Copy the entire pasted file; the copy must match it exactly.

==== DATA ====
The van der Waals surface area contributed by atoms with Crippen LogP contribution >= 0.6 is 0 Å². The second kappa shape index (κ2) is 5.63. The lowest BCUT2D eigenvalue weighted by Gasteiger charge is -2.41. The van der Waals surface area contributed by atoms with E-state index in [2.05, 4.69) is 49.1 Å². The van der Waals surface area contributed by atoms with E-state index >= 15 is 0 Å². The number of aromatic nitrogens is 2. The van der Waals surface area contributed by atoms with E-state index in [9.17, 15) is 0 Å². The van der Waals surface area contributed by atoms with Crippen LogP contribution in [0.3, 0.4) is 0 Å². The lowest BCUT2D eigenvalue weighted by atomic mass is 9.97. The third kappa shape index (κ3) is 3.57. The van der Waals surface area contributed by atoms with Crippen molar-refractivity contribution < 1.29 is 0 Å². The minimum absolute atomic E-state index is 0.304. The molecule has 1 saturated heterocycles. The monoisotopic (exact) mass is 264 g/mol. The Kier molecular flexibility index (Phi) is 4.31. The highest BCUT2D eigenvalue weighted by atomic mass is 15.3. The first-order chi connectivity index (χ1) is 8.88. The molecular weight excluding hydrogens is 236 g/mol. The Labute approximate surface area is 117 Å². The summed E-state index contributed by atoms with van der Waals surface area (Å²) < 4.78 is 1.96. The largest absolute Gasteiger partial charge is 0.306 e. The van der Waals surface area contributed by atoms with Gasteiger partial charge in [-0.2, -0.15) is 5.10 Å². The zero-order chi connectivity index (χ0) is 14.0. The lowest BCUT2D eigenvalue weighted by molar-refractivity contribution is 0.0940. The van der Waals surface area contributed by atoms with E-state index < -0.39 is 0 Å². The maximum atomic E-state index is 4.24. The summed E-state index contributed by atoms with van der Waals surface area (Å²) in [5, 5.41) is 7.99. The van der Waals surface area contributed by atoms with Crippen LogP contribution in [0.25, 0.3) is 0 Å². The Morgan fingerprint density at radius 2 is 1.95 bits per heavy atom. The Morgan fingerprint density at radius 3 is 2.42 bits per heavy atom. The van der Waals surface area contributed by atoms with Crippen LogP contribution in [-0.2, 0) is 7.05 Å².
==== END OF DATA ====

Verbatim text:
The van der Waals surface area contributed by atoms with Crippen LogP contribution >= 0.6 is 0 Å². The second kappa shape index (κ2) is 5.63. The lowest BCUT2D eigenvalue weighted by Gasteiger charge is -2.41. The van der Waals surface area contributed by atoms with E-state index in [2.05, 4.69) is 49.1 Å². The van der Waals surface area contributed by atoms with E-state index >= 15 is 0 Å². The number of aromatic nitrogens is 2. The van der Waals surface area contributed by atoms with E-state index in [9.17, 15) is 0 Å². The van der Waals surface area contributed by atoms with Crippen LogP contribution in [0.3, 0.4) is 0 Å². The lowest BCUT2D eigenvalue weighted by atomic mass is 9.97. The third kappa shape index (κ3) is 3.57. The van der Waals surface area contributed by atoms with Crippen molar-refractivity contribution < 1.29 is 0 Å². The minimum absolute atomic E-state index is 0.304. The molecule has 1 saturated heterocycles. The monoisotopic (exact) mass is 264 g/mol. The Kier molecular flexibility index (Phi) is 4.31. The highest BCUT2D eigenvalue weighted by atomic mass is 15.3. The first-order chi connectivity index (χ1) is 8.88. The molecular weight excluding hydrogens is 236 g/mol. The Labute approximate surface area is 117 Å². The summed E-state index contributed by atoms with van der Waals surface area (Å²) < 4.78 is 1.96. The largest absolute Gasteiger partial charge is 0.306 e. The van der Waals surface area contributed by atoms with Gasteiger partial charge in [-0.2, -0.15) is 5.10 Å². The zero-order chi connectivity index (χ0) is 14.0. The lowest BCUT2D eigenvalue weighted by molar-refractivity contribution is 0.0940. The van der Waals surface area contributed by atoms with E-state index < -0.39 is 0 Å². The maximum atomic E-state index is 4.24. The summed E-state index contributed by atoms with van der Waals surface area (Å²) in [5, 5.41) is 7.99. The van der Waals surface area contributed by atoms with Crippen LogP contribution in [0.25, 0.3) is 0 Å². The Morgan fingerprint density at radius 2 is 1.95 bits per heavy atom. The Morgan fingerprint density at radius 3 is 2.42 bits per heavy atom. The van der Waals surface area contributed by atoms with Crippen LogP contribution in [-0.2, 0) is 7.05 Å².